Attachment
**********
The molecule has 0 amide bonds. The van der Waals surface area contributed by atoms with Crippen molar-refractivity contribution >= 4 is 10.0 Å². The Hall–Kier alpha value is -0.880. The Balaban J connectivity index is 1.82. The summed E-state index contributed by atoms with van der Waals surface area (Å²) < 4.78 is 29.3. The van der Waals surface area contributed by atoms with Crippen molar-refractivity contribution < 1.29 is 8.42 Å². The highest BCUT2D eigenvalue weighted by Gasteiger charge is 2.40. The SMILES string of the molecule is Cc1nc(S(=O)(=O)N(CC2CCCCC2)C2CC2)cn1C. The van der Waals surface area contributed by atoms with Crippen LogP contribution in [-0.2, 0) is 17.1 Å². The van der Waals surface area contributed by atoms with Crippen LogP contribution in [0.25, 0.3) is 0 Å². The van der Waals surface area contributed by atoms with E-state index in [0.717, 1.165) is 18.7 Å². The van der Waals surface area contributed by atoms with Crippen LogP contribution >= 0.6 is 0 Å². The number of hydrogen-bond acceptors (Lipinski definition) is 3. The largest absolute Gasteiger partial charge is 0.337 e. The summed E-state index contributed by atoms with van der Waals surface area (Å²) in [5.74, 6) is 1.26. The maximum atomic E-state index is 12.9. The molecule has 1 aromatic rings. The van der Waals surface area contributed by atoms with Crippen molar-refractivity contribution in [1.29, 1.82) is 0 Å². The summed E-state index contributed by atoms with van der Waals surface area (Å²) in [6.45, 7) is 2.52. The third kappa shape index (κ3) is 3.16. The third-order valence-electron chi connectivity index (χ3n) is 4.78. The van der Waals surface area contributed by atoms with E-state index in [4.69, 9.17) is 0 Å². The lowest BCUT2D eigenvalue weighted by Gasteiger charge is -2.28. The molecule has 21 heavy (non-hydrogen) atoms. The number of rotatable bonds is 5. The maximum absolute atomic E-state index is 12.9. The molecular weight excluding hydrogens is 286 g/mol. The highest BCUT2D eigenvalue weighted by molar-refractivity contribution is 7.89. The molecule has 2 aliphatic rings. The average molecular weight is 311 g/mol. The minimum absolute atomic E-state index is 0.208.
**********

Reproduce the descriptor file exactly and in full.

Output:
The molecule has 0 amide bonds. The van der Waals surface area contributed by atoms with Crippen molar-refractivity contribution >= 4 is 10.0 Å². The Hall–Kier alpha value is -0.880. The Balaban J connectivity index is 1.82. The summed E-state index contributed by atoms with van der Waals surface area (Å²) < 4.78 is 29.3. The van der Waals surface area contributed by atoms with Crippen molar-refractivity contribution < 1.29 is 8.42 Å². The highest BCUT2D eigenvalue weighted by Gasteiger charge is 2.40. The SMILES string of the molecule is Cc1nc(S(=O)(=O)N(CC2CCCCC2)C2CC2)cn1C. The van der Waals surface area contributed by atoms with Crippen LogP contribution in [-0.2, 0) is 17.1 Å². The van der Waals surface area contributed by atoms with Crippen LogP contribution in [0.25, 0.3) is 0 Å². The van der Waals surface area contributed by atoms with E-state index in [0.717, 1.165) is 18.7 Å². The van der Waals surface area contributed by atoms with Crippen LogP contribution >= 0.6 is 0 Å². The number of hydrogen-bond acceptors (Lipinski definition) is 3. The largest absolute Gasteiger partial charge is 0.337 e. The summed E-state index contributed by atoms with van der Waals surface area (Å²) in [5.74, 6) is 1.26. The maximum atomic E-state index is 12.9. The molecule has 1 aromatic rings. The van der Waals surface area contributed by atoms with Crippen molar-refractivity contribution in [1.29, 1.82) is 0 Å². The summed E-state index contributed by atoms with van der Waals surface area (Å²) in [6.45, 7) is 2.52. The third kappa shape index (κ3) is 3.16. The third-order valence-electron chi connectivity index (χ3n) is 4.78. The van der Waals surface area contributed by atoms with E-state index in [4.69, 9.17) is 0 Å². The lowest BCUT2D eigenvalue weighted by Gasteiger charge is -2.28. The molecule has 21 heavy (non-hydrogen) atoms. The number of rotatable bonds is 5. The maximum absolute atomic E-state index is 12.9. The molecular weight excluding hydrogens is 286 g/mol. The highest BCUT2D eigenvalue weighted by molar-refractivity contribution is 7.89. The molecule has 2 aliphatic rings. The average molecular weight is 311 g/mol. The minimum absolute atomic E-state index is 0.208.